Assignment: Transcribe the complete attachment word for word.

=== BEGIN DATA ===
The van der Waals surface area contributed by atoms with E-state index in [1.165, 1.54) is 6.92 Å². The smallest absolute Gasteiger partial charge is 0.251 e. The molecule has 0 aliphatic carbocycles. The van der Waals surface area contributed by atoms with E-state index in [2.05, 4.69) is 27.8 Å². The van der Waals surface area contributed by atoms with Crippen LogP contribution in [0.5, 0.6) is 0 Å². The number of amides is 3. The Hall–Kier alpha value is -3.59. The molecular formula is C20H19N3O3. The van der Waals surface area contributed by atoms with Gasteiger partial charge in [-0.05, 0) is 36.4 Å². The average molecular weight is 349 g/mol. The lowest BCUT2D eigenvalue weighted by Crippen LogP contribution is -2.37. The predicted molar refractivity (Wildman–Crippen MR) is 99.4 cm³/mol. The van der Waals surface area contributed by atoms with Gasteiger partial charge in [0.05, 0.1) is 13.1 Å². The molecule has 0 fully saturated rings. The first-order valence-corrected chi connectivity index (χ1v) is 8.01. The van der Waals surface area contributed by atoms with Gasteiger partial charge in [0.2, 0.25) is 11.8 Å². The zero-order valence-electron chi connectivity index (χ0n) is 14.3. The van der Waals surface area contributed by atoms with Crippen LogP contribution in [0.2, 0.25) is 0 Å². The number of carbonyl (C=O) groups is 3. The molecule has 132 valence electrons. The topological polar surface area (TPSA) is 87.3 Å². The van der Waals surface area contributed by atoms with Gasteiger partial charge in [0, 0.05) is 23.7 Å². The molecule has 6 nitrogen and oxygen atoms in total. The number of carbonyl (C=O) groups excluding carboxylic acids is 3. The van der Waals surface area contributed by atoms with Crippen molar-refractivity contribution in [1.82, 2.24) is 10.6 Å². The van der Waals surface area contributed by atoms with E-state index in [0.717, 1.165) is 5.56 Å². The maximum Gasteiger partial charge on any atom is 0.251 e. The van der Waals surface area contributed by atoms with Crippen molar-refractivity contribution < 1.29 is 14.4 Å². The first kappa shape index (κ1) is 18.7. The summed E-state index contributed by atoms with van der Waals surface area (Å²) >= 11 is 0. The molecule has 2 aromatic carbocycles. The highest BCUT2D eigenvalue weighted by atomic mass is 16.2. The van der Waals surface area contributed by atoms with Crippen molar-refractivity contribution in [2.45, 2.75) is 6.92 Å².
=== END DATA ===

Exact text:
The van der Waals surface area contributed by atoms with E-state index in [1.165, 1.54) is 6.92 Å². The smallest absolute Gasteiger partial charge is 0.251 e. The molecule has 0 aliphatic carbocycles. The van der Waals surface area contributed by atoms with E-state index in [2.05, 4.69) is 27.8 Å². The van der Waals surface area contributed by atoms with Crippen LogP contribution in [0.5, 0.6) is 0 Å². The number of amides is 3. The Hall–Kier alpha value is -3.59. The molecular formula is C20H19N3O3. The van der Waals surface area contributed by atoms with Gasteiger partial charge in [-0.05, 0) is 36.4 Å². The average molecular weight is 349 g/mol. The lowest BCUT2D eigenvalue weighted by Crippen LogP contribution is -2.37. The predicted molar refractivity (Wildman–Crippen MR) is 99.4 cm³/mol. The van der Waals surface area contributed by atoms with Gasteiger partial charge in [0.05, 0.1) is 13.1 Å². The molecule has 0 fully saturated rings. The first-order valence-corrected chi connectivity index (χ1v) is 8.01. The van der Waals surface area contributed by atoms with Gasteiger partial charge in [0.2, 0.25) is 11.8 Å². The zero-order valence-electron chi connectivity index (χ0n) is 14.3. The van der Waals surface area contributed by atoms with Crippen LogP contribution in [0.2, 0.25) is 0 Å². The number of carbonyl (C=O) groups is 3. The molecule has 132 valence electrons. The topological polar surface area (TPSA) is 87.3 Å². The van der Waals surface area contributed by atoms with Gasteiger partial charge in [0, 0.05) is 23.7 Å². The molecule has 6 nitrogen and oxygen atoms in total. The number of carbonyl (C=O) groups excluding carboxylic acids is 3. The van der Waals surface area contributed by atoms with Crippen molar-refractivity contribution in [1.82, 2.24) is 10.6 Å². The van der Waals surface area contributed by atoms with E-state index in [0.717, 1.165) is 5.56 Å². The maximum Gasteiger partial charge on any atom is 0.251 e. The van der Waals surface area contributed by atoms with Crippen molar-refractivity contribution < 1.29 is 14.4 Å². The first kappa shape index (κ1) is 18.7. The summed E-state index contributed by atoms with van der Waals surface area (Å²) >= 11 is 0. The molecule has 2 aromatic carbocycles. The highest BCUT2D eigenvalue weighted by atomic mass is 16.2. The van der Waals surface area contributed by atoms with Crippen molar-refractivity contribution in [2.45, 2.75) is 6.92 Å².